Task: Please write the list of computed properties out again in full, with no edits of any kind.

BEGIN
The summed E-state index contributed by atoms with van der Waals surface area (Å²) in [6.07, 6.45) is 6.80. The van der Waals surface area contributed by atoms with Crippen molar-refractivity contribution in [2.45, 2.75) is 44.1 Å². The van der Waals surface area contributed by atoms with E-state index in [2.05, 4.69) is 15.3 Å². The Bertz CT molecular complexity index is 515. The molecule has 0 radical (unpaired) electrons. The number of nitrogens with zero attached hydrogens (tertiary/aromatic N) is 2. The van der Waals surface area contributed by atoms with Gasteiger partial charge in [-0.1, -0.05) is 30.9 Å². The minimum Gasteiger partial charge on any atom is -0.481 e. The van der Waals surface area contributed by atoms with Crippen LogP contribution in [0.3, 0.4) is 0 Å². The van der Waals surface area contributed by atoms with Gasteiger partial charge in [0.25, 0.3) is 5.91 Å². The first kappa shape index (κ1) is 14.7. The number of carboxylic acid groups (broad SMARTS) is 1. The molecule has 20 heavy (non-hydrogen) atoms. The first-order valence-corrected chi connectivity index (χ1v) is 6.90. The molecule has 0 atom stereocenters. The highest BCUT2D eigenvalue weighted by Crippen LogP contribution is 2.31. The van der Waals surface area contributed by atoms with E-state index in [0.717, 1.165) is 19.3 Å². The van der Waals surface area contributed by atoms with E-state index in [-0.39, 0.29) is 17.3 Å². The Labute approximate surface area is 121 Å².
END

The summed E-state index contributed by atoms with van der Waals surface area (Å²) in [6.07, 6.45) is 6.80. The van der Waals surface area contributed by atoms with Crippen molar-refractivity contribution in [2.45, 2.75) is 44.1 Å². The van der Waals surface area contributed by atoms with E-state index in [2.05, 4.69) is 15.3 Å². The Bertz CT molecular complexity index is 515. The molecule has 0 radical (unpaired) electrons. The number of nitrogens with zero attached hydrogens (tertiary/aromatic N) is 2. The van der Waals surface area contributed by atoms with Gasteiger partial charge in [-0.1, -0.05) is 30.9 Å². The minimum Gasteiger partial charge on any atom is -0.481 e. The van der Waals surface area contributed by atoms with Crippen LogP contribution in [0.3, 0.4) is 0 Å². The van der Waals surface area contributed by atoms with Gasteiger partial charge in [0.25, 0.3) is 5.91 Å². The first kappa shape index (κ1) is 14.7. The number of carboxylic acid groups (broad SMARTS) is 1. The molecule has 20 heavy (non-hydrogen) atoms. The first-order valence-corrected chi connectivity index (χ1v) is 6.90. The molecule has 0 atom stereocenters. The highest BCUT2D eigenvalue weighted by Crippen LogP contribution is 2.31. The van der Waals surface area contributed by atoms with E-state index in [0.717, 1.165) is 19.3 Å². The van der Waals surface area contributed by atoms with E-state index in [-0.39, 0.29) is 17.3 Å². The Labute approximate surface area is 121 Å².